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Christian Living

Spiritual Life

The Beautiful Work of Restoration

In 2006, Steve Wynn, an art collector and real estate developer from Las Vegas, put his elbow through an expensive Picasso he owned, while showing it to friends. According to NPR, the painting was scheduled to be sold within days of the damage for $139 million to his friend Steve Cohen. A restorer said the painting would only be worth $85 million after restoration, but that didn’t stop Steve Cohen from buying it for $155 million, topping his original offer by $16 million.

Maybe you’re scratching your head like the rest of the art world. Why would someone pay more for a damaged piece? Because apparently, Cohen knew what God also knows:

The WORK OF RESTORATION is considered a work of art all by itself.

In other words, when something (or someone) is restored, the value actually increases. Think about Peter’s story of restoration. He denied the Lord Jesus three times after adamantly declaring to Him and everyone around that he would never do such a thing. I think what is so relatable about Peter’s story is how he wept bitterly after realizing his failure.

I’ve been there.

I’m sure he thought he was too far gone to ever be used by God again. And then Jesus did something beautiful. After revealing Himself to Peter and a few others on the shore after His resurrection, Jesus said,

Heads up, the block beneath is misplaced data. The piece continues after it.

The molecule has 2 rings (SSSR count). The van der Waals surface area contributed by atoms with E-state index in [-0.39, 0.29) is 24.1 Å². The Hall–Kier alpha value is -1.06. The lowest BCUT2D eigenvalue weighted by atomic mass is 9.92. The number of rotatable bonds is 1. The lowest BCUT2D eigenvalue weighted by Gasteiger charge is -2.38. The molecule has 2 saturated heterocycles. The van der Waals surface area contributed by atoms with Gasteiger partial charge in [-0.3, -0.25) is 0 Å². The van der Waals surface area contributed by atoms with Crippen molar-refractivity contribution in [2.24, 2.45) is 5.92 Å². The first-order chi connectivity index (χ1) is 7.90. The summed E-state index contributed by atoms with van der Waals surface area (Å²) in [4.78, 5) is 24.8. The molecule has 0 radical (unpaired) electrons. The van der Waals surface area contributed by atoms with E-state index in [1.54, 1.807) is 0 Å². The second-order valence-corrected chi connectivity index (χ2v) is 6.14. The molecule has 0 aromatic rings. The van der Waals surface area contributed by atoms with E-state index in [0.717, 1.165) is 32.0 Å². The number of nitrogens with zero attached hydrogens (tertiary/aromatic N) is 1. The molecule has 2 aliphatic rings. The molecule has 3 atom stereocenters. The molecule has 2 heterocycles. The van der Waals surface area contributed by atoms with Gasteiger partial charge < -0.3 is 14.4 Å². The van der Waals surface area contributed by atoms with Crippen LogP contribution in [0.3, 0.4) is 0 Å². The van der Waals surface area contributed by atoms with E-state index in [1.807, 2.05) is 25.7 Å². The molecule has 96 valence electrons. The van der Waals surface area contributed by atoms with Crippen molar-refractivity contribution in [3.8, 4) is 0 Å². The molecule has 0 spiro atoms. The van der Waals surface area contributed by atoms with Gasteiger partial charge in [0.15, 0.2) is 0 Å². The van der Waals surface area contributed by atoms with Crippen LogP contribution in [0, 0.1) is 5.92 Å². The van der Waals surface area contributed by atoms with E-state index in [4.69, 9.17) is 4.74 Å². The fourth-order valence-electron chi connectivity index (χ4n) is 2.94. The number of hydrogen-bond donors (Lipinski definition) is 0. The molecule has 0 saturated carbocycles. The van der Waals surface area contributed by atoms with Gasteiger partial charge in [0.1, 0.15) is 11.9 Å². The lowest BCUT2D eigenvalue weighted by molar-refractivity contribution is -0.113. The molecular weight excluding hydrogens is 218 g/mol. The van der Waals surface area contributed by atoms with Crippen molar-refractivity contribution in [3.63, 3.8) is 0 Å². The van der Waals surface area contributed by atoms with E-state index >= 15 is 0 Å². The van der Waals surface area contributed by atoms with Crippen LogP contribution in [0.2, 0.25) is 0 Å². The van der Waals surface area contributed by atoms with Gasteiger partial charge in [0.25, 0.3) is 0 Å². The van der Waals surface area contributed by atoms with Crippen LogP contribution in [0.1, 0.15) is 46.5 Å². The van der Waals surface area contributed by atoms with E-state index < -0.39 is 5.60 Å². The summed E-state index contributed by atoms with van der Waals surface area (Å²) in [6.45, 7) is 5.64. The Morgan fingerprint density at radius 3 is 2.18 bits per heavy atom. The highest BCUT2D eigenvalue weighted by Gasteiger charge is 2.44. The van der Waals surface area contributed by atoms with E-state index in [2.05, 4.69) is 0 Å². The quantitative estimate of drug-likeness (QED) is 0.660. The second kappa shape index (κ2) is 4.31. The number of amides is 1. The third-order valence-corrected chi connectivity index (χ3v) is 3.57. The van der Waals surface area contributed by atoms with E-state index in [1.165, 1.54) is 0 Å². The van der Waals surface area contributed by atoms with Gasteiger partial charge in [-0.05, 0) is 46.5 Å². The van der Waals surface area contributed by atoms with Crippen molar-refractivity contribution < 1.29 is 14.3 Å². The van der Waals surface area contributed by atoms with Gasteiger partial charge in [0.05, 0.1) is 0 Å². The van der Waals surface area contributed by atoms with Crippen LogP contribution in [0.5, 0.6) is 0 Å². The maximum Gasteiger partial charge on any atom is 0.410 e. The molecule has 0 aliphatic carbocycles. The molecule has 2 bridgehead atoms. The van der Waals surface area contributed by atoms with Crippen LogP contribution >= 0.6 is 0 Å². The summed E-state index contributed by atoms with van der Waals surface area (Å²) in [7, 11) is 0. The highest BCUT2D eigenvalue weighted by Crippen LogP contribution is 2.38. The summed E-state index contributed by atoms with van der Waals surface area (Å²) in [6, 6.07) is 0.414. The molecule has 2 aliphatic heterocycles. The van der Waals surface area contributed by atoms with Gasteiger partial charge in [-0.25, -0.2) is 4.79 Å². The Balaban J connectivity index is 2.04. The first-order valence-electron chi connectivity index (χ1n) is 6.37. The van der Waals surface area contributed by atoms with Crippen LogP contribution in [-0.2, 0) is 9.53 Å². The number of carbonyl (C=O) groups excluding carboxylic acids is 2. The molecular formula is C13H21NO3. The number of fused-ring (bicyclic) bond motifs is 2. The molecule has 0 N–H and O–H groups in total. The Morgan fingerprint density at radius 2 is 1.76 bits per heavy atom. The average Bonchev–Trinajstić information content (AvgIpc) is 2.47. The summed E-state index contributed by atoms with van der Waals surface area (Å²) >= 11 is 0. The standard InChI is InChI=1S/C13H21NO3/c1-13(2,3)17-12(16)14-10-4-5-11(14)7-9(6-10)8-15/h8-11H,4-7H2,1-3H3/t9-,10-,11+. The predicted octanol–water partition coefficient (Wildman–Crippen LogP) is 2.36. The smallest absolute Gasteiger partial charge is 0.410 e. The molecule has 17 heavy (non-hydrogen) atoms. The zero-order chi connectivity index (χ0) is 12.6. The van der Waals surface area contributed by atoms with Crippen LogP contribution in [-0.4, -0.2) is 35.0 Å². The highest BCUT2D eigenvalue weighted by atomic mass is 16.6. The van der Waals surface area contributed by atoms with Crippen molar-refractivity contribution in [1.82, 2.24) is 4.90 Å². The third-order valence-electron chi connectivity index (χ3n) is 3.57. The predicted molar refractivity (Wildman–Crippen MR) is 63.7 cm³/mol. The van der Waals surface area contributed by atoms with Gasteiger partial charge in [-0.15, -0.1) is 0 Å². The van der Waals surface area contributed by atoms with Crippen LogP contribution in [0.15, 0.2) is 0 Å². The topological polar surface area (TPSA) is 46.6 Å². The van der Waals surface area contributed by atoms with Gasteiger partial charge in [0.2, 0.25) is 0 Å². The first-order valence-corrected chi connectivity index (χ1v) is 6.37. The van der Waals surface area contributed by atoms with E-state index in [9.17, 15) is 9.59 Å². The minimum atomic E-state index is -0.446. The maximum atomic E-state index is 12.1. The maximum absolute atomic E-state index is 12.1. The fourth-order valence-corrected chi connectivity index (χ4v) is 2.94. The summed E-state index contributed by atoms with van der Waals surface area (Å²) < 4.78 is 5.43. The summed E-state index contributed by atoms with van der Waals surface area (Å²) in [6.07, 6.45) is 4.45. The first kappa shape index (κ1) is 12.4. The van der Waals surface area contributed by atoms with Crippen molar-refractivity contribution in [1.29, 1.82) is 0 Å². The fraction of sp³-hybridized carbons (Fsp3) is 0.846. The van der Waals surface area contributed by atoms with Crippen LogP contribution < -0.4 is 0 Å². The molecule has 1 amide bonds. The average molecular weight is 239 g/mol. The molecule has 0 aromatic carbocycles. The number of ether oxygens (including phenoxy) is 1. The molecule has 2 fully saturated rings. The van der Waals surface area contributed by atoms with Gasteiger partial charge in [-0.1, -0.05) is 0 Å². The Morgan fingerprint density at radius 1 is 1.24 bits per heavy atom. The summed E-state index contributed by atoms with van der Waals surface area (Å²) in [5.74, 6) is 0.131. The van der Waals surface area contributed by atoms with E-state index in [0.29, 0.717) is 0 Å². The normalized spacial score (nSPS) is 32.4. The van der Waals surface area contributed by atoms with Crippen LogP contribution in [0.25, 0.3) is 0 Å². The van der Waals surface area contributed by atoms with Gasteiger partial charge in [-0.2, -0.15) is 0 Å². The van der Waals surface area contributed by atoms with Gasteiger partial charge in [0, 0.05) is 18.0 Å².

“Simon, son of Jonah, do you love Me more than these?”
He said to Him, “Yes, Lord; You know that I love You.”
He said to him, “Feed My lambs.”
He said to him again a second time, “Simon, son of Jonah, do you love Me?”
He said to Him, “Yes, Lord; You know that I love You.”
He said to him, “Tend My sheep.”
He said to him a third time, “Simon, son of Jonah, do you love Me?” Peter was grieved because He said to him the third time, “Do you love Me?”
And he said to Him, “Lord, You know all things; You know that I love You.”
Jesus said to him, “Feed My sheep.” (John 21:15-17).

For the same number of times Peter had denied Him, Jesus asks Peter, “Do you love me?” And like a brush stroke of restoration on a damaged canvas, Jesus revealed Peter’s value.

We find a similar illustration in Ezra in the rebuilding of the temple. The Bible says the old men who had seen the first temple (that had been destroyed) wept bitterly when the new foundation was laid while the younger men shouted and rejoiced. Why did the older men cry? Because when God restores what has been broken, lost, or stolen, it reveals value.

And the same is true of you and me — we were all once lost, broken, and separated from God (some of us multiple times). But our God is a great Restorer. And whereas the enemy has made us feel like there’s no way God could ever use or want us again, the opposite is actually true.

BECAUSE you’ve been restored, your value is exponential in God’s eyes!

I pray just as Jesus revealed to Peter the great value and calling he had on his life, you too realize today your great worth to the kingdom of God.

Copyright © 2019 Daphne Delay, used with permission.

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